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Western Press Review: U.S. Diplomatic Failures, The Afghan Draft Constitution, And The War In Chechnya

Prague, 1 October 2003 (RFE/RL) -- Analysis and commentary in the major media today take a look at the diplomatic failures in Iraq, the shortcomings of the new draft constitution for Afghanistan, Russian President Vladimir Putin's old-fashioned "tsarist" ways, and the Kremlin's ongoing war in the breakaway republic Chechnya, among other issues.


Writing in "The Wall Street Journal Europe," Jackson Diehl says the real indicator of the U.S. administration's diplomatic failure regarding its Iraq policy can be seen not in the maneuverings of Paris and Moscow -- which have long been trying to counter American hegemony -- but in the actions of countries that are traditionally close allies.

"Not just Pakistan, but Canada still declines to provide troops to help Americans keep the peace in Baghdad," he notes. Mexican President Vicente Fox, whom Diehl says was "once Mr. Bush's best foreign friend," joined Russian President Vladimir Putin in using his speech at the UN General Assembly "to scold the United States" for its policies.

Diehl also considers U.S. relations with Germany and Turkey, two nations he says "hold the keys to the internationalization of Iraq." He says "sources on both sides" of these relationships "say that the trust and political will that would be needed to deliver the help the United States really needs are still lacking."

Germany recently agreed to send "the most modest" of contributions to Iraq with its offer to help train an Iraqi police force. A new $8 billion U.S. aid package to Ankara "presumably" set the stage for sending a Turkish contingent to Iraq. But Diehl says with 70 percent of Turks reportedly opposed to sending troops, Prime Minister Recep Tayyip Erdogan "is deeply reluctant to take the political risk."

In Turkey, Germany, and elsewhere, politicians want to repair relations with Washington. But they "remain restrained by a tide of public opinion, and a continuing sense that this American administration is too hard to work with."


In a contribution to "The New York Times," Preeta Bansal and Felice Gaer of the U.S. Commission on International Religious Freedom says the effort "to build a democratic, tolerant Afghanistan" is "facing a serious challenge" from the current draft of the Afghan constitution, which may be released later this week.

The draft "does not yet provide for crucial human rights protections, including freedom of thought, conscience, and religion." The authors say the "United States and the international community should insist that the draft presented by the constitutional commission explicitly protect these core human rights for all Afghans."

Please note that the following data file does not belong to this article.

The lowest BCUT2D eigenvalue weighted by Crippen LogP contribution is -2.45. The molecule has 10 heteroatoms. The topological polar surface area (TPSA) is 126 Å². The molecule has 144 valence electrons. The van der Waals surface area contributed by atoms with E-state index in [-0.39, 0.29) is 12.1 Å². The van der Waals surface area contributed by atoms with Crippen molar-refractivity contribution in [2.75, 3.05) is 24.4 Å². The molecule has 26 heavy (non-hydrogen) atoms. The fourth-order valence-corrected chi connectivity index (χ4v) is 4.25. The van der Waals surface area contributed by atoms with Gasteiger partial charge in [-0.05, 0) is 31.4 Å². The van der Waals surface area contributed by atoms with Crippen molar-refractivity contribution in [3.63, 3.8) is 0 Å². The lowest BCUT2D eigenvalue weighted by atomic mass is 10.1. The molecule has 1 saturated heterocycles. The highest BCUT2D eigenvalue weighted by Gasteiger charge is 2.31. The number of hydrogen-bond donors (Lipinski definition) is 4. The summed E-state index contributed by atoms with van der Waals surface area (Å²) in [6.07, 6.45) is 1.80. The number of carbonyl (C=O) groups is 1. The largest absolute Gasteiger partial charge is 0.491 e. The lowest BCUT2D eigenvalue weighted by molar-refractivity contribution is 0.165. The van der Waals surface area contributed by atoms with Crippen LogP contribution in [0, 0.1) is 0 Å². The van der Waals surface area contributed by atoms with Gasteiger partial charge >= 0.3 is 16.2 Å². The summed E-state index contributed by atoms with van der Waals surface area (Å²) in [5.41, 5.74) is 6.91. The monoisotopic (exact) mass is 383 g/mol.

Versions of the constitution now under review "enshrine particular schools of Islamic law, or Shariah, that criminalize dissent and criticism of Islam through blasphemy laws. If this draft is ratified in December by the loya jirga, or grand council, the freedoms of Afghan citizens would continue to be in the hands of judges educated in Islamic law, rather than in civil law. Official charges of blasphemy, apostasy or other religious crimes could still be used to suppress debate, just as they were under the Taliban."

They say reform-minded Afghans trying to influence the draft have already experienced "threats, harassment and even imprisonment."

The authors again call on the international community, and particularly the United States, to make it clear to Transitional Administration Chairman Hamid Karzai that support will only be forthcoming for an Afghan state "with a constitution that clearly and unequivocally enshrines human rights and religious freedom."


A commentary in the "Sueddeutsche Zeitung" reminds the world of the utter chaos that reigns in Afghanistan. The Taliban is re-establishing itself in the south, it says, while in the north two warlords are locked in a power struggle.

The commentary says little has been achieved except "diplomats patting themselves on the back" since the conference held near Bonn almost two years ago, at which international commitments were pledged to "rebuild Afghanistan and bring peace and stability."

What was easily foreseeable then can no longer be denied today, says the commentary: the stationing of the International Security Assistance Force (ISAF) only in the capital, Kabul, cannot bring stability to the country at large. On the contrary, this decision has only "furthered the process of disintegration."

Both the UN and NATO are now attempting "to soothe the initial birth pangs" of the new Afghan state. There seems to be unity on the notion of deploying an international peace force to patrol the provinces as well, which the paper says "sounds like progress." But again there are squabbles as to who should be in charge. Should it be ISAF or the anti-terrorist troops of America's Operation Enduring Freedom?

The "Sueddeutsche Zeitung" says, "No one wants to shoulder the responsibility."

The only way to bring stability to Afghanistan is to disarm the regional militias. Instead, however, allied forces are concentrating on humanitarian aid, which "promises more security for the soldiers but not for Afghanistan" overall.


"A new Russia needs a new model president," writes Nina Khrushcheva in the "Los Angeles Times." Khrushcheva teaches international affairs at the New School University and is the granddaughter of former Soviet leader Nikita Khrushchev.